opposes water pipeline Nawash chief worries about
effect on lakes Don
Owen Sound Sun Times
news - The Chippewas of Nawash have added their
voice to those concerned about a proposal to pipe water
from Georgian Bay or Lake Huron to Walkerton.
It’s one of four options being considered by a team looking
into a safe drinking water source for Walkerton.
The proposal, which would also provide water for many other
small communities along the way, involves transporting 8,000
to 12,000 cubic metres of water a day either from Wiarton
But Cape Croker Chief Ralph Akiwenzie worries that taking
large amounts of water from the Great Lakes could lead to
a proliferation of similar projects and that would eventually
deplete a valuable resource as well as harm the commercial
native fishing industry in Georgian Bay and Lake Huron.
“In our area if you start a trend like that you could have
an impact on our fishery,” said Akiwenzie.
“Water is going to be the number one issue in the future
and the Great Lakes are the last bastion of fresh water
in North America. They have to be protected.”
Akiwenzie also raised concern that bringing water in bulk
from outside the area removes the incentive to clean up
local surface and water sources and encouraging further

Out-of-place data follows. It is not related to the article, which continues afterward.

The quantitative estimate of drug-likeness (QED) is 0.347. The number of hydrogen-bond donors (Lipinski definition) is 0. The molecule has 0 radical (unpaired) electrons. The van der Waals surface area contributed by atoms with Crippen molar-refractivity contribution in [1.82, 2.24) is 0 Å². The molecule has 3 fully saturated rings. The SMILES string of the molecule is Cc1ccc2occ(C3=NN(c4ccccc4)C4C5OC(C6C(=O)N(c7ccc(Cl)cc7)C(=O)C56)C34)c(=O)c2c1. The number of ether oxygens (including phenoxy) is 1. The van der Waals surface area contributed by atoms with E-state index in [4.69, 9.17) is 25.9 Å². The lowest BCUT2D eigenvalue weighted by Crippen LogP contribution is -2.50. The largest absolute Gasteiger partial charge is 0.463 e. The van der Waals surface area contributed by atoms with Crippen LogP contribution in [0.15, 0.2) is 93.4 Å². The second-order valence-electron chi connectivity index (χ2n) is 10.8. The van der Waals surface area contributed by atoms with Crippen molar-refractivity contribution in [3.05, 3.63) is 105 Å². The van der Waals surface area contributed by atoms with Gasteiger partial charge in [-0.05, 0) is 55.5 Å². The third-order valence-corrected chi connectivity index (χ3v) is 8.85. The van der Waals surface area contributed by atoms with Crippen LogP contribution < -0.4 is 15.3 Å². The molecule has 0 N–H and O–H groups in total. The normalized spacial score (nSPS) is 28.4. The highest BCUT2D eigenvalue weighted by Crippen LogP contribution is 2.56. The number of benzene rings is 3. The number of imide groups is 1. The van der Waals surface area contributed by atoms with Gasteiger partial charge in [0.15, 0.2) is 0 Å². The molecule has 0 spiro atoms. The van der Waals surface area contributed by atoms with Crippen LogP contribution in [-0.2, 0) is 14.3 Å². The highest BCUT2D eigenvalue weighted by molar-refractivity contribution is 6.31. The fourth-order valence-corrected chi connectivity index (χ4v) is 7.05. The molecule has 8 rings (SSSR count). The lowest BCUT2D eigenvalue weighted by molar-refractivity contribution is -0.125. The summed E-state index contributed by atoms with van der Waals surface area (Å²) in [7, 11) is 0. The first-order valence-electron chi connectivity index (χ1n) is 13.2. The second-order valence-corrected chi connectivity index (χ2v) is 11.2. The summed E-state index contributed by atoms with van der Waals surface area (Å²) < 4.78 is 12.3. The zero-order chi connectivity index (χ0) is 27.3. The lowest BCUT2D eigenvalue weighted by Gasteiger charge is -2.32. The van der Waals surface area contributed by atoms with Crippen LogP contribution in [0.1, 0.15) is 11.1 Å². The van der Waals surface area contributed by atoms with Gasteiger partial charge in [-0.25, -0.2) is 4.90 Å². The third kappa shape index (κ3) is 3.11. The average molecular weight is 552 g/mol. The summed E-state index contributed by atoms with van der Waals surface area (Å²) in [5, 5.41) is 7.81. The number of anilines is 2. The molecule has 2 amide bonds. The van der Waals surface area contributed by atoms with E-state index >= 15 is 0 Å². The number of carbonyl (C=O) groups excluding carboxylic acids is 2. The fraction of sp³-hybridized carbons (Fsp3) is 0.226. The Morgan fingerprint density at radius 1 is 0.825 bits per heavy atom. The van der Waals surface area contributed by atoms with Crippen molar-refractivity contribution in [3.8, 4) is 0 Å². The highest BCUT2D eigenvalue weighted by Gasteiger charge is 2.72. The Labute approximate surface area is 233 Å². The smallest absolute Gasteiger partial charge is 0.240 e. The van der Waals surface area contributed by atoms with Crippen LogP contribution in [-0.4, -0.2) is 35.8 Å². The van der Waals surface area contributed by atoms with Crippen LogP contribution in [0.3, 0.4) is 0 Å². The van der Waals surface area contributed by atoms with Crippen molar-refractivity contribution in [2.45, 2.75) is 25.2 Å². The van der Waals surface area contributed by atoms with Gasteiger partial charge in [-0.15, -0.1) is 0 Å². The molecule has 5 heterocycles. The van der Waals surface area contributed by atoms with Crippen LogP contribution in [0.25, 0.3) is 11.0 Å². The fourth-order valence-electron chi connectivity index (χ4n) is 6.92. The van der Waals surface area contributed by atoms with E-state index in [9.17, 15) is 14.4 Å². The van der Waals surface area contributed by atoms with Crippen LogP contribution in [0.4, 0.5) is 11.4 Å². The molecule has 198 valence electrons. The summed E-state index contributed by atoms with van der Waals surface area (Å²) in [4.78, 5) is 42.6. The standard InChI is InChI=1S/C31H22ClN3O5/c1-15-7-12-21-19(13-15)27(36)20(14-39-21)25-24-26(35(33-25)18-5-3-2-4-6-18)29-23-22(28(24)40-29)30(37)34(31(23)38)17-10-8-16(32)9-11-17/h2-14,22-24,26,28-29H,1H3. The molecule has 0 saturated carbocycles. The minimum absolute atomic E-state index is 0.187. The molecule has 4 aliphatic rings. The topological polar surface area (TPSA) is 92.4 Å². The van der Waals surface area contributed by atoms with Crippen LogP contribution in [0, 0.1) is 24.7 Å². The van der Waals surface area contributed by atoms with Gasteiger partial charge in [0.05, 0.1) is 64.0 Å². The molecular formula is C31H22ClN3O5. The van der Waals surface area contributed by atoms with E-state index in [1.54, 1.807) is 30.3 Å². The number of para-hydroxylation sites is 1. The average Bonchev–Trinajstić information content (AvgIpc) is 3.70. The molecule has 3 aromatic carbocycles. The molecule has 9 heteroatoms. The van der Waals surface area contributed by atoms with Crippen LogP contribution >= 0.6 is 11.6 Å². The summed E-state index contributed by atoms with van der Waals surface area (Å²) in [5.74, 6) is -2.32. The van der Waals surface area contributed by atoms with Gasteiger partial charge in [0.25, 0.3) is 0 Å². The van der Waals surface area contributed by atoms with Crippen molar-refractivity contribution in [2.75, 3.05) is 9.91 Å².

Transferring water by pipeline removes the responsibility
of municipalities to provide clean water locally.
That’s a view held by the head of Concerned Walkerton Citizens
who is also a member of the public advisory committee involved
in the environmental assessment.
“If you are not dependent on your own groundwater are you
going to be good stewards of water from somewhere else?”
said Ron Leavoy.
Coun. Chris Peabody said the class environmental assessment
process should have involved Native communities along the
“You can’t run roughshod in this century like you have for
the past 500 years over these people. Natives should have
been consulted,” Peabody said.
On Sept. 23 Brockton council passed a resolution supporting
a joint application by four municipalities to ask the province
if it would help pay for a water pipeline.
A similar resolution was passed by South Bruce Peninsula,
Saugeen Shores and Arran Elderslie.
The other options include expanding Walkerton’s wells, developing
new wells, and buying water from another municipality such
A study by the Ontario Clean Water Agency pegs the cost
of one of the pipeline alternatives at $20-40 million depending
on the number communities served along the way.
Brockton councillor Charlie Bagnato is opposed to the pipeline
option saying the idea would shift the burden of cost onto
“I think the other three municipalities want it because
it won’t cost them much. Walkerton will pay the bulk of
it,” said Bagnato who prefers a less costly option closer
“It’s our responsibility not to burden the taxpayers of
Brockton,” said Leavoy.
Mayor David Thomson says the process of making a decision
on Walkerton’s water has become bogged down and he wants
to speed it up by finding out if the government will fund
the pipeline option. It’s been about a year since the environmental
assessment process began.
“By pushing it a wee bit we’ll get an idea of who is interested
and what the cost is,” Thomson said.
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